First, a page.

Frida Kahlo: a full life, fully expressed
Behind Kahlo's carefully cultivated facade was a person for whom art was a lifeline.
Before there was the Frida Kahlo phenomenon – the major motion picture, full-length biography, and museum-shop commercialization – there was simply Frida Kahlo, autodidactic Surrealist artist, strong woman defiant of injuries and physical challenges, and symbol of an emerging Mexico that was emphatically in touch with its indigenous roots.Skip to next paragraph
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To be sure, Kahlo (1907-54) knew how to attract phenomenal attention during her lifetime and intuitively anticipated the age of the celebrity artist by consciously turning herself into a work of art and her public appearances into near performances.
However, since her death, Kahlo has been appropriated as the feminist heroine par excellence. This complex figure is often pigeonholed as little more than the embodiment of female assertiveness, an image derived from her self-portraits, where she gained instant recognition as the possessor of perhaps the most famous eyebrows in the history of art.
But the totality of Frida Kahlo's life and work is more than that. Behind Kahlo's carefully cultivated, sometimes outrageous, public facade was a person for whom art was a lifeline, a way of actuating emotional and physical self-preservation during a sometimes bleak existence with frequent health challenges resulting from an accident in her youth.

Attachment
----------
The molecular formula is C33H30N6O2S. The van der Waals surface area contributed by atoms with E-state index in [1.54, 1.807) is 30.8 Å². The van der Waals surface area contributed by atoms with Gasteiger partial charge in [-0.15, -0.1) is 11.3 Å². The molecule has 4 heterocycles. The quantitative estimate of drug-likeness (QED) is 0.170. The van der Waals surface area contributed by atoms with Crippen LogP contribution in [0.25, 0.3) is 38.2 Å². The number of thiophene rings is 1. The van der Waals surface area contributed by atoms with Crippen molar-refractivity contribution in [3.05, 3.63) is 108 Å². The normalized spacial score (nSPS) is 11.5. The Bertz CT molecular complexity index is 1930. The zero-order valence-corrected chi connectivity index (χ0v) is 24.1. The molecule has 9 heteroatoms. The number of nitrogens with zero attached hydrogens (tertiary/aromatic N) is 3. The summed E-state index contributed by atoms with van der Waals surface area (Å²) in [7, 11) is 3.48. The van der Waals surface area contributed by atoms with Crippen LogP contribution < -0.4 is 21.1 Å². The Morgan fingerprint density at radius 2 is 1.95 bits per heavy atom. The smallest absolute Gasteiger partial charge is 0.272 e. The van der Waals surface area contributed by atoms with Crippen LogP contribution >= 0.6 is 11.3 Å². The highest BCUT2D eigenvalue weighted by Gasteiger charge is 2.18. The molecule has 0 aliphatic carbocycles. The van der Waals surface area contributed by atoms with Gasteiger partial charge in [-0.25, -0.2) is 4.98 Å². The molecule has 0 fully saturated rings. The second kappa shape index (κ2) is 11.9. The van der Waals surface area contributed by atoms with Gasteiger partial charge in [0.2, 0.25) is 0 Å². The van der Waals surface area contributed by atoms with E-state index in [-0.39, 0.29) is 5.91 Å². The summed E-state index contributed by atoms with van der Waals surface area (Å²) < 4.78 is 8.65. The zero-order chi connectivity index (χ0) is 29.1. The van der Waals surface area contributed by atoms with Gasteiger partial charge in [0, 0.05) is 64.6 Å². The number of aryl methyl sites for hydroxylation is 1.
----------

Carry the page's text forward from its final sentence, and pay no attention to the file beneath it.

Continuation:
Although Kahlo broke boundaries for women, perhaps her primary concerns were her native Mexico and her own survival. The affirmation of the roots of indigenous Mexican identity was one of the main purposes of her art. The overcoming of injury is a significant component in the inspiration her life provides for others.
"Frida Kahlo," a major exhibition at the Philadelphia Museum of Art, explores Kahlo's artistic journey of self-discovery through 42 paintings, approximately half of which are self-portraits. Many of the canvases are not pretty pictures in the conventional sense, but raw, questing statements of self-examination and unburdening of fears – a visual autobiography of vicissitudes and triumphs.
Kahlo's artistic career might never have happened without the catalyst of injuries sustained in a Mexico City bus accident in 1925, and her refusal to be thwarted by the ensuing physical difficulties.
During her long recuperation, Kahlo began to paint on an easel that was especially designed and constructed by her parents to allow her to paint while lying down. Using a mirror to see her own image, she painted her first self-portrait in 1926, a picture not of an invalid, but of a strong, well woman with what became those immediately identifiable eyebrows.